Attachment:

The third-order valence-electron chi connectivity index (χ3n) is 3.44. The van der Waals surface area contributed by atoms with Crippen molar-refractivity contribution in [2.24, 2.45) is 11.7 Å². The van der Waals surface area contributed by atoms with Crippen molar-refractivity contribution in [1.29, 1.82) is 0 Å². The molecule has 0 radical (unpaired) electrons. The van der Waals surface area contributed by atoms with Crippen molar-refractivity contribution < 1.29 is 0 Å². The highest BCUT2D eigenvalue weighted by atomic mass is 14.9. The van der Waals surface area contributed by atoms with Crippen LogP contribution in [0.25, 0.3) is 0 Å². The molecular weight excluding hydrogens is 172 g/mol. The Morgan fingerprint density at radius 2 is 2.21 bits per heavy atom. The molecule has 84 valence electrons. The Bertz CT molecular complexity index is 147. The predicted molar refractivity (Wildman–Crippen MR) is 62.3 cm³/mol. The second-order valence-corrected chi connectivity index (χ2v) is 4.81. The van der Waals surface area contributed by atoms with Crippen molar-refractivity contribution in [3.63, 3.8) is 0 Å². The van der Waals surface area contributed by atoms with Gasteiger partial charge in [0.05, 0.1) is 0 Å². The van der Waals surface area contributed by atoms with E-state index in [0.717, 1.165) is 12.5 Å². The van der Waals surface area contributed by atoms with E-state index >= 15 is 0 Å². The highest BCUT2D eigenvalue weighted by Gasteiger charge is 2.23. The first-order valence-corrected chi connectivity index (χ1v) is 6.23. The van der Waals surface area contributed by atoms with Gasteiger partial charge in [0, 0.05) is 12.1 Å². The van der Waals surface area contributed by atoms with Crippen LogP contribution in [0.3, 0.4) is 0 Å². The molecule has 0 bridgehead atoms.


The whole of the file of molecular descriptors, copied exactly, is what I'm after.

The third-order valence-electron chi connectivity index (χ3n) is 3.44. The van der Waals surface area contributed by atoms with Crippen molar-refractivity contribution in [2.24, 2.45) is 11.7 Å². The van der Waals surface area contributed by atoms with Crippen molar-refractivity contribution in [1.29, 1.82) is 0 Å². The molecule has 0 radical (unpaired) electrons. The van der Waals surface area contributed by atoms with Crippen molar-refractivity contribution < 1.29 is 0 Å². The highest BCUT2D eigenvalue weighted by atomic mass is 14.9. The van der Waals surface area contributed by atoms with Crippen LogP contribution in [0.25, 0.3) is 0 Å². The molecular weight excluding hydrogens is 172 g/mol. The Morgan fingerprint density at radius 2 is 2.21 bits per heavy atom. The molecule has 84 valence electrons. The Bertz CT molecular complexity index is 147. The predicted molar refractivity (Wildman–Crippen MR) is 62.3 cm³/mol. The second-order valence-corrected chi connectivity index (χ2v) is 4.81. The van der Waals surface area contributed by atoms with Crippen molar-refractivity contribution in [3.63, 3.8) is 0 Å². The van der Waals surface area contributed by atoms with Gasteiger partial charge in [0.05, 0.1) is 0 Å². The van der Waals surface area contributed by atoms with E-state index in [0.717, 1.165) is 12.5 Å². The van der Waals surface area contributed by atoms with E-state index >= 15 is 0 Å². The highest BCUT2D eigenvalue weighted by Gasteiger charge is 2.23. The first-order valence-corrected chi connectivity index (χ1v) is 6.23. The van der Waals surface area contributed by atoms with Gasteiger partial charge in [0, 0.05) is 12.1 Å². The van der Waals surface area contributed by atoms with Crippen LogP contribution in [0.3, 0.4) is 0 Å². The molecule has 0 bridgehead atoms.